Scanlon’s answers to these and other questions are presented in a theory of right and wrong that gets some support from particular moral intuitions but which is also deeply unifying, foundational and systematic. It is not a general theory of value and the ends of life: Scanlon believes that morality – the standard of right and wrong in our dealings with other persons – forms a distinctive and uniquely important subpart of ethics more broadly conceived. That is the significance of his title.
The central claim is that the motivational source of morality is something quite different from the impartial universal benevolence most naturally expressed by a utilitarian system – a system whose ultimate standard is the maximisation of aggregate well-being. In fact, he sets himself against the natural but simplistic idea that well-being is the dominant value, or that any other measure of the good, conceived as an end to be promoted by everyone, is the basic form of value. Value takes many forms other than that of something to be promoted or maximised. One would not, he observes, show an appreciation for the value of friendship by betraying one friend in order to make several new ones.
Morality, too, is not identified with promoting the good – human happiness, for example. Its motivating aim, according to Scanlon, is a certain kind of relation with our fellow human beings, the relation of being able to justify our conduct to each other, as individuals, in what he describes as a form of ‘codeliberation’. That is how we show our appreciation of the distinctive value of persons – not by promoting a collective human good in which the interests of a minority may be outweighed by the greater aggregate interests of a majority.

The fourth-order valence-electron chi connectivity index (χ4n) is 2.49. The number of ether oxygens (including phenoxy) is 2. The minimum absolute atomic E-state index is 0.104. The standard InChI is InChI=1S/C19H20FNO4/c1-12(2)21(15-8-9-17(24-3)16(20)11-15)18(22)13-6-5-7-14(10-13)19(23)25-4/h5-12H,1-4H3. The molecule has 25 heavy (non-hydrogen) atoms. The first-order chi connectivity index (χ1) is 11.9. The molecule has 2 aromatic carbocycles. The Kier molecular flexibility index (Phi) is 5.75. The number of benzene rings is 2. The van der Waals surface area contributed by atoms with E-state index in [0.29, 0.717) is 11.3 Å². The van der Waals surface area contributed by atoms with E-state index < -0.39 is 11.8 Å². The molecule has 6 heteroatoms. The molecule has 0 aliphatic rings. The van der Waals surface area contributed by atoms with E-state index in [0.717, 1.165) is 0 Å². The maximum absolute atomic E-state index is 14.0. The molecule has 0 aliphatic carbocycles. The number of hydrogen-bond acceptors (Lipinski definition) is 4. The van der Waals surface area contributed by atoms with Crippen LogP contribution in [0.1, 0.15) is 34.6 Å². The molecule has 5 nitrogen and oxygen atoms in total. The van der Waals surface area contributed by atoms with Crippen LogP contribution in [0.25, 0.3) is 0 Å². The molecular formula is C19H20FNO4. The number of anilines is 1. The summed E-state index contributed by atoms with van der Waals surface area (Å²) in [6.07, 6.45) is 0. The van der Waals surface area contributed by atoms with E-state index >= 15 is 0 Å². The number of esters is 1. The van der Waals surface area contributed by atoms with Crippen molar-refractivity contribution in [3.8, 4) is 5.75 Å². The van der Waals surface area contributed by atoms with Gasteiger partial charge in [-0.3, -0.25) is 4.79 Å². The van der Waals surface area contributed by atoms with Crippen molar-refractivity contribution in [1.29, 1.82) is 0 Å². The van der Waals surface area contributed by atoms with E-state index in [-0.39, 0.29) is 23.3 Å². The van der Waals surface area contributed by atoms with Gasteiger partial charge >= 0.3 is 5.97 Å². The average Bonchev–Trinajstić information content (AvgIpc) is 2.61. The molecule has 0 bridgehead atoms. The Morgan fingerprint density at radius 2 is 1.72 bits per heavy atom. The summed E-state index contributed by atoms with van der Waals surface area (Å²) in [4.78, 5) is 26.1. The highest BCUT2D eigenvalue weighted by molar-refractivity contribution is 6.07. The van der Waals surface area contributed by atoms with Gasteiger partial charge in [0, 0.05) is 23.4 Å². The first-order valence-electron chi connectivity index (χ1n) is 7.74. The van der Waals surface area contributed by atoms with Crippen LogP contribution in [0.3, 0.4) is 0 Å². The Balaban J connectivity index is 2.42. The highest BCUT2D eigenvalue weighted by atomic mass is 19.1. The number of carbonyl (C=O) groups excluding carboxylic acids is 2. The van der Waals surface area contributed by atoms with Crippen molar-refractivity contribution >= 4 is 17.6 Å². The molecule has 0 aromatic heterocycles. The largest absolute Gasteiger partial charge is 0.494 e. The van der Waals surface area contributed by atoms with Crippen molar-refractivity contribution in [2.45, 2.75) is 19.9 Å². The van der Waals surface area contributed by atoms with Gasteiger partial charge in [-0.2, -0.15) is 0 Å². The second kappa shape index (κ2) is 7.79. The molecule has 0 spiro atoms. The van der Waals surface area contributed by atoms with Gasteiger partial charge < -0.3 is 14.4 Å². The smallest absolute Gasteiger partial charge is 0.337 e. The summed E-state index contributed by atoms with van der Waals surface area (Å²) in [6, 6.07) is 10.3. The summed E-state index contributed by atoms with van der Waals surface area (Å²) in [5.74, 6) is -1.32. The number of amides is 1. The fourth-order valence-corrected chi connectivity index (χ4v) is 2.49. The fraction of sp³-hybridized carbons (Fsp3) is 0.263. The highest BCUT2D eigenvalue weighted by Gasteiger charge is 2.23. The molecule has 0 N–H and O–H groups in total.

The big question about such a proposal is where we are to find the standards that will enable us to justify our conduct to one another. Doesn’t this just postpone the search for the right standards by one step? The originality of Scanlon’s answer, and what will arouse the most critical resistance, is that he thinks the search for conditions of mutual justification will itself lead us to the right standards, by combining diverse reasons in an appropriate framework for the identification of acceptable principles. But for such a method to succeed, it must uncover forms of justification that avoid circularity; i.e. avoid appealing surreptitiously to precisely those moral principles that the process of mutual justification is supposed to warrant. It must appeal to some thing more fundamental.